Cherry Red Records [Release date 27.10.14]
It would be all too easy to dismiss the girl from Detroit City as a Mickie Most, Chinn/ Chapman puppet, but this beautifully packaged 4-CD, 82 track career retrospective attempts to but the record straight covering everything from her first step at the age of 14 in 1965 with ‘What A Way To Die’ by The Pleasure Seekers (an all-female band formed with her sister Patti), to an unreleased cover version of The Eagles’ ‘Desperado’ featuring Jeff Beck recorded in 2005.
It’s a lavish hard book style package with a 20,000 word, 54 page booklet including track by track analyses by Suzi and 70′s expert Phil Hendriks, and a This Is Your Life style career synopsis by Michael Heatley.
Those who would write Quatro off as a flash in the pan of 1970′s glam would do well to remember she was the first female bass player to become a rock star – inspiring the likes of Joan Jett and Chrissie Hynde to follow in her footsteps – and has sold over 50 million singles and albums.
Her first solo single ‘Rolling Stone’ in 1972 featured Duncan Browne, Peter Frampton and Alan White and in the same year she opened for Thin Lizzy (who were themselves opening for Slade). But it was her second single ‘Can The Can’ (1973) and the following ’48 Crash’ (1973), ‘Daytona Demon’ (1973), and ‘Devil Gate Driv’e (1974) that was her golden era.
Glam did not, of course, translate across the pond and she met with little success back home despite an opening for the up-and-coming Kiss, and being the support act on Alice Cooper’s Welcome To My Nightmare trek across the US.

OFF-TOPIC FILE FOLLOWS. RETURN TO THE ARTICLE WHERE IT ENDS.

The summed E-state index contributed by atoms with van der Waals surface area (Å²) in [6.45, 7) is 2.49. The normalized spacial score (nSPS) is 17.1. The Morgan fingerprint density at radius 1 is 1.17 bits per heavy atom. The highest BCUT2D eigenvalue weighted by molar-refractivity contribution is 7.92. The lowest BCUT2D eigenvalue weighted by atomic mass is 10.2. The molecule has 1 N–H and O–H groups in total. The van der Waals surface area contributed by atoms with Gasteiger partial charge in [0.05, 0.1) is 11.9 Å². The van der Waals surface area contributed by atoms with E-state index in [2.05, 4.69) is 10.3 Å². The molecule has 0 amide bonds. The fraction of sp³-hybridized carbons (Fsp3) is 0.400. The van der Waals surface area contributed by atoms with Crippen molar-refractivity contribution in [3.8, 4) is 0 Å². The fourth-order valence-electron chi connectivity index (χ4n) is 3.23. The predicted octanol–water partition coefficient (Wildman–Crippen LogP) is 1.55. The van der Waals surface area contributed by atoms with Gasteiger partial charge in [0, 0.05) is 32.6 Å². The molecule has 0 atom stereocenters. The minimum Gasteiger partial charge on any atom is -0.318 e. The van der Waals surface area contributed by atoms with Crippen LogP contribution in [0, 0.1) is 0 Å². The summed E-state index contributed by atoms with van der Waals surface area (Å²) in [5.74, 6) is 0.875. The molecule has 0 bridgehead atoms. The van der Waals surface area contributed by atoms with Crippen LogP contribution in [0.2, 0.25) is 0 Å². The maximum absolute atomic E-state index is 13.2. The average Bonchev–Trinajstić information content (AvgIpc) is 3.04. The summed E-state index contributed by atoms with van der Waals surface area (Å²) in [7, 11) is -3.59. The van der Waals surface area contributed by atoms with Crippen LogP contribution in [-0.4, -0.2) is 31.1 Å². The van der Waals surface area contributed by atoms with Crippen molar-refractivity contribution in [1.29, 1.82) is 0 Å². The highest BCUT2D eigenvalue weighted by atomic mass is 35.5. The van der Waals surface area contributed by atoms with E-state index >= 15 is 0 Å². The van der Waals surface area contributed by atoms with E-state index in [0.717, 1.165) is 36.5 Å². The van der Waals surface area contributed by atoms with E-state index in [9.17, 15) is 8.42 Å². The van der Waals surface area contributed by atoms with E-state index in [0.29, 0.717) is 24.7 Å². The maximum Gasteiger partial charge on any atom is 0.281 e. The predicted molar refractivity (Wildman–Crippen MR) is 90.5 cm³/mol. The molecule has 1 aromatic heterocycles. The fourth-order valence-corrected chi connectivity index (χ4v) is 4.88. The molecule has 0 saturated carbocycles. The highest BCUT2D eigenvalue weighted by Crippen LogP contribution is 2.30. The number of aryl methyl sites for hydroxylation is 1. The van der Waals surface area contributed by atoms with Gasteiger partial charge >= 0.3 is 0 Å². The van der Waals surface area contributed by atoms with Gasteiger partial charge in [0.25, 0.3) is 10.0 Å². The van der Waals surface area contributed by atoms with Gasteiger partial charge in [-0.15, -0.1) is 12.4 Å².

How weird it must have felt – a young stranger in a strange land and on top of the charts. And it was that brief spell in the spotlight underpinned by guest TV appearances in Happy Days, Minder, Dempsey and Makepeace, Absolutely Fabulous, Midsomer Murders and Countdown that cemented her place in the heart of British audiences.
For most their recollections of Suzi Quatro will end there, but she continued to tickle the lower reaches of the charts with a string of singles between 1974 and 1980 when the Chinn/ Chapman ‘dream team’ imploded and her contract with Most expired. A brief spell with Mike Chapman’s label ensued but that folded soon after and Suzi went ‘independent’.
The hits were, of course, great. But there’s no denying the Chinn/Chapman team were formulaic in the extreme and Chapman something of dictator in the studio. As a result much of their material has echoes of, or could equally have been recorded by The Sweet, Mud, or Smokie. In hindsight, one of the more enduring songs of the period was her duet ‘Stumblin’ In’ with Smokie’s Chris Norman – a massive hit on both sides of the pond in 1980.
This point in her career doesn’t even get us half way through this box set, which is where the more ‘interesting’ material begins as her own style begins to emerge – the excellent ‘Lonely Is The Hardest’, written when she first arrived in the UK, living alone, with no friends and no hits being a prime example.
The journey from thereon rambles along assorted and diverse tracks and dead ends, from the swing of the 1986 original cast soundtrack of Annie Get Your Gun, the late night piano/sax cover re-visiting of her 1978 hit ‘If You Can’t Give Me Love’, to her own ‘techno’ version of ‘Warm Leatherette’ – a cover which would become a hit for Grace Jones.
As the years progress, her performances become more self-assured, but somehow you’re left feeling Suzi Q has still to find her true self. Her talent, and place in rock history, can’t be denied. The truth is, she isn’t a gifted songwriter and has had to rely on others in that respect. Hence the inconsistency of direction. But for balls, guts and focus, there will only ever be one ‘girl from Detroit’.
For those looking for a ‘best of’ or greatest hits, this box set is not for you. But for those interested in exploring the good times, bad times, and little known times of one of the great names of the 1970′s, The Girl From Detroit is a fascinating trip. ****
Review by Pete Whalley
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